Synonyms for aktiogavialis or Related words with aktiogavialis
Examples of "aktiogavialis"
is an extinct genus of crocodylian from the Oligocene epoch some 30 million years ago. Only one species in the genus, "
puertoricensis", has been described so far.
Gavialoidea contains the family Gavialidae and several more basal extinct forms such as "Thoracosaurus" and "Eosuchus". Within Gavialidae are two subfamilies: Gavialinae, which includes the living gharial, and Gryposuchinae, which includes several extinct forms such as "Gryposuchus" and "
A phylogenetic analysis conducted in the 2007 study found Gryposuchinae to include the genera "
", "Gryposuchus", "Ikanogavialis", "Piscogavialis", and "Siquisiquesuchus". Below is a cladogram from the 2007 analysis showing the phylogenetic relationships of gryposuchines among gavialoids:
The origin of gryposuchines is unclear. Earlier gavialids that were their probable ancestors are known from Africa and Asia. Traditionally, an African origin has been favored because gavialids would have been more likely to cross the Atlantic Ocean than the longer expanses of the Pacific Ocean. Moreover, warm equatorial currents run across the Atlantic from Africa to the Americas, assisting in travel. The presence "
" in the Caribbean supports an Atlantic migration. Being the oldest known gryposuchine, "
" was likely in the closest position to the time and location of the radiation.
As a typical gavialoid, "
" followed the standard crocodilian body plan. An elongated, squat quadrupedal body terminated in a long, laterally flattened tail at one end, and a specialized, narrow snout at the other. As with the other members of its family, the snout of "
" was extremely long and narrow, tapering into a thin structure past the eye sockets. Based on the fragmentary remains recovered, the species was differentiated from other members of its family by unique positioning and geometry of its skull elements. Phylogenetic analysis indicates its closest relatives were the extinct gavials "Gryposuchus" and "Siquisiquesuchus".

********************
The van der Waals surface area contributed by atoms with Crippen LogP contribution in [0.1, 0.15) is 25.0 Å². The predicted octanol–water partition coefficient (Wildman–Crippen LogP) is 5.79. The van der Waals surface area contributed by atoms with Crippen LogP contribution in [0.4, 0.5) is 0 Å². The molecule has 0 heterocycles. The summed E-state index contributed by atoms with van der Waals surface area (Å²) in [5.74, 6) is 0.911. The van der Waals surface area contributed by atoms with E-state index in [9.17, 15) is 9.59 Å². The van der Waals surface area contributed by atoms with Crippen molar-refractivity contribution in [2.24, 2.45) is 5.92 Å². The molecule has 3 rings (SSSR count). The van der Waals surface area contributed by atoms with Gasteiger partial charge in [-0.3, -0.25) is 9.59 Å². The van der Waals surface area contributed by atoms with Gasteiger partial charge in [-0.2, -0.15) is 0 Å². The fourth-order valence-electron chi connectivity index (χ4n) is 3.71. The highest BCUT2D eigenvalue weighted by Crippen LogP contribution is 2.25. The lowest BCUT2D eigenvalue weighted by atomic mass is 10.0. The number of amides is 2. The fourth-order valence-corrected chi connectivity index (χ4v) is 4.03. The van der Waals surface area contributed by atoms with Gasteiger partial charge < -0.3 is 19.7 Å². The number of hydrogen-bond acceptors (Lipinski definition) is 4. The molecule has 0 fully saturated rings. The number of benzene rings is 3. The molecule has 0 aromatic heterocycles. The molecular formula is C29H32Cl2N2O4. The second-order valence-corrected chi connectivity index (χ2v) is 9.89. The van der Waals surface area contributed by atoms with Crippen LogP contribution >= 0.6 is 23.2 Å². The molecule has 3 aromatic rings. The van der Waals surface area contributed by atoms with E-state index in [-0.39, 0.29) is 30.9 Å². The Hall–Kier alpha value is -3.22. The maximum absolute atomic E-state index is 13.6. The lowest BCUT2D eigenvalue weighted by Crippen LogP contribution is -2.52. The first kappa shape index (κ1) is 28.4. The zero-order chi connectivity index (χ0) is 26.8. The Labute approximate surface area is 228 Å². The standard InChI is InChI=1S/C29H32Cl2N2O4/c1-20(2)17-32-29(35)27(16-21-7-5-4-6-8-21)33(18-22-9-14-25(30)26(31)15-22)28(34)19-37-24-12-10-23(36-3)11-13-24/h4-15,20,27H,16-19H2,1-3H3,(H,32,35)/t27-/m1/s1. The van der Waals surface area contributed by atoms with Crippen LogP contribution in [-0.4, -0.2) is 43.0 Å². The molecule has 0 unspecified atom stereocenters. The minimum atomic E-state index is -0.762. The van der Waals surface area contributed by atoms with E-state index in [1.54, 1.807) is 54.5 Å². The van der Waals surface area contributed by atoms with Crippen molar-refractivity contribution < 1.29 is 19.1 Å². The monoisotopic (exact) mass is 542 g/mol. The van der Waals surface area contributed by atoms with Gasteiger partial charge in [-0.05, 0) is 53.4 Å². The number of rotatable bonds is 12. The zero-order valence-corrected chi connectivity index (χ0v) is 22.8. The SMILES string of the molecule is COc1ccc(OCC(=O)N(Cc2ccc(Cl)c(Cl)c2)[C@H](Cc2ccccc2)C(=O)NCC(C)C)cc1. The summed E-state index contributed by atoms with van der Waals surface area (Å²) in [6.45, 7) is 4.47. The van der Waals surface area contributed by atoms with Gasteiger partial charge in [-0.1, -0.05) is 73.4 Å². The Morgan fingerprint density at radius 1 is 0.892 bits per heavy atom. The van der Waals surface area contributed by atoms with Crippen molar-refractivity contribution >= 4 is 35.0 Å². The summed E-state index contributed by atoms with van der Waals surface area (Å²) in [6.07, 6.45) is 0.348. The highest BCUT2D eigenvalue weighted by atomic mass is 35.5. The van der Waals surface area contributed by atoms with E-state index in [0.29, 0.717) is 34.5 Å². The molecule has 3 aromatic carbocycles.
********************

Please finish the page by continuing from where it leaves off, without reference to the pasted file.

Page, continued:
The genus' name, "
", is derived from the Greek words "aktios" (river) and "gavialis" (gavial). This roughly translates to "shore gavial", referring to its rather estuarine distribution. The specific name "puertoricensis" means "from Puerto Rico", in reference to the specimen's country of origin.
Gryposuchinae is an extinct subfamily of gavialid crocodylians. Gryposuchines lived mainly in South America during the Oligocene and Miocene epochs, though ""Gavialis" papuensis" survived more recently into the Late Pleistocene/Holocene. Most were long-snouted coastal forms. The group was named in 2007 and includes genera such as "Gryposuchus" and "
The type species of the genus, "A. puertoricensis", was described in 2007. The holotype, designated UPRMP 3094, was discovered in Puerto Rican deposits dating from the Oligocene epoch some 30 million years old. The deposits, part of the San Sebastián Formation along the Río Guatemala in Puerto Rico, have been an adequate supply of other crocodylian fossils. "
" remains recovered were extremely fragmentary, consisting of an incomplete skull featuring elements of the braincase and other scattered cranial elements.
Marine sediments and nanofossils form part of the deposits where the specimen was found, indicating a marine distribution for ". puertoricensis". This is in contrast with the living gavialoids, which reside entirely in the freshwater rivers of South Asia. While fossils found in prehistoric deltaic sediments possibly have been washed onto the delta from inland sources, the "
" specimen found so far was from a location that had essentially been islandic. This has led to conclusions that gavialoids were partially or primarily saltwater reptiles prior to the evolution of the group's one or two extant species.
The earliest gharial may have been related to the modern types. Some died out at the same time as the dinosaurs at the end of the Cretaceous, others survived until the early Eocene. The modern forms appeared at much the same time, evolving in the estuaries and coastal waters of Africa, and crossing the Atlantic to reach South America as well. The discovery of the fossil remains of the Puerto Rican gharial "
puertorisensis" in a cave located in San Sebastián, Puerto Rico, suggested that the Caribbean served as the link between the two continents.
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